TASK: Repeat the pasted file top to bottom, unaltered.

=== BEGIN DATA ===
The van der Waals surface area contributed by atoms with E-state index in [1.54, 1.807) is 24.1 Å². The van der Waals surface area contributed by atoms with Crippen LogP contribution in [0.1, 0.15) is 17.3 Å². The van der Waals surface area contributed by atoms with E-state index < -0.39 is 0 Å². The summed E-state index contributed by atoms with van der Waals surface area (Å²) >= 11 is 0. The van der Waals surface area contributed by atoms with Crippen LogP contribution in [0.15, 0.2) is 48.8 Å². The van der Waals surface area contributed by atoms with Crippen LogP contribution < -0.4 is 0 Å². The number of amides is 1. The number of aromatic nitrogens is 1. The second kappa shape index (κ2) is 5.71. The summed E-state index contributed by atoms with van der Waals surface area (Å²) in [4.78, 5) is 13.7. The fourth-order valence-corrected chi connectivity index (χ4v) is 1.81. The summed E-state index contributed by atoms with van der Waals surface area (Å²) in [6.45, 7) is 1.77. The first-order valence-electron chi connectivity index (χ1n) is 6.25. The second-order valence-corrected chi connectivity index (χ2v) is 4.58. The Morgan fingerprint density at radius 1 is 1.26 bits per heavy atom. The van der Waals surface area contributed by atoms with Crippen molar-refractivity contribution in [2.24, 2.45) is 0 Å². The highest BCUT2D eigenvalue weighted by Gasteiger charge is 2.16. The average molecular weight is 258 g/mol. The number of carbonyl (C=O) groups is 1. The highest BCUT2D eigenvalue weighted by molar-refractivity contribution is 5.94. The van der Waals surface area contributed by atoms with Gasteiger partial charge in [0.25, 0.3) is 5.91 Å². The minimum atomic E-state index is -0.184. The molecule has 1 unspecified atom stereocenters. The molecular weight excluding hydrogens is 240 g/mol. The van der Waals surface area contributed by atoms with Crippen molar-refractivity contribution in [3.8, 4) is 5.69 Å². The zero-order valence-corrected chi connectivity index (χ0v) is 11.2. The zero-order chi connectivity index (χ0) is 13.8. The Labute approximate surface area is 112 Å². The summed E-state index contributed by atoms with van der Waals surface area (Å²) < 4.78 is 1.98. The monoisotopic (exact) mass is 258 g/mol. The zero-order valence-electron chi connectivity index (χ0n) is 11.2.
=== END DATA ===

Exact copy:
The van der Waals surface area contributed by atoms with E-state index in [1.54, 1.807) is 24.1 Å². The van der Waals surface area contributed by atoms with Crippen LogP contribution in [0.1, 0.15) is 17.3 Å². The van der Waals surface area contributed by atoms with E-state index < -0.39 is 0 Å². The summed E-state index contributed by atoms with van der Waals surface area (Å²) >= 11 is 0. The van der Waals surface area contributed by atoms with Crippen LogP contribution in [0.15, 0.2) is 48.8 Å². The van der Waals surface area contributed by atoms with Crippen LogP contribution < -0.4 is 0 Å². The number of amides is 1. The number of aromatic nitrogens is 1. The second kappa shape index (κ2) is 5.71. The summed E-state index contributed by atoms with van der Waals surface area (Å²) in [4.78, 5) is 13.7. The fourth-order valence-corrected chi connectivity index (χ4v) is 1.81. The summed E-state index contributed by atoms with van der Waals surface area (Å²) in [6.45, 7) is 1.77. The first-order valence-electron chi connectivity index (χ1n) is 6.25. The second-order valence-corrected chi connectivity index (χ2v) is 4.58. The Morgan fingerprint density at radius 1 is 1.26 bits per heavy atom. The van der Waals surface area contributed by atoms with Crippen molar-refractivity contribution in [2.24, 2.45) is 0 Å². The highest BCUT2D eigenvalue weighted by Gasteiger charge is 2.16. The average molecular weight is 258 g/mol. The number of carbonyl (C=O) groups is 1. The highest BCUT2D eigenvalue weighted by molar-refractivity contribution is 5.94. The van der Waals surface area contributed by atoms with Gasteiger partial charge in [0.25, 0.3) is 5.91 Å². The minimum atomic E-state index is -0.184. The molecule has 1 unspecified atom stereocenters. The molecular weight excluding hydrogens is 240 g/mol. The van der Waals surface area contributed by atoms with Crippen molar-refractivity contribution in [3.8, 4) is 5.69 Å². The zero-order valence-corrected chi connectivity index (χ0v) is 11.2. The zero-order chi connectivity index (χ0) is 13.8. The Labute approximate surface area is 112 Å². The summed E-state index contributed by atoms with van der Waals surface area (Å²) < 4.78 is 1.98. The monoisotopic (exact) mass is 258 g/mol. The zero-order valence-electron chi connectivity index (χ0n) is 11.2.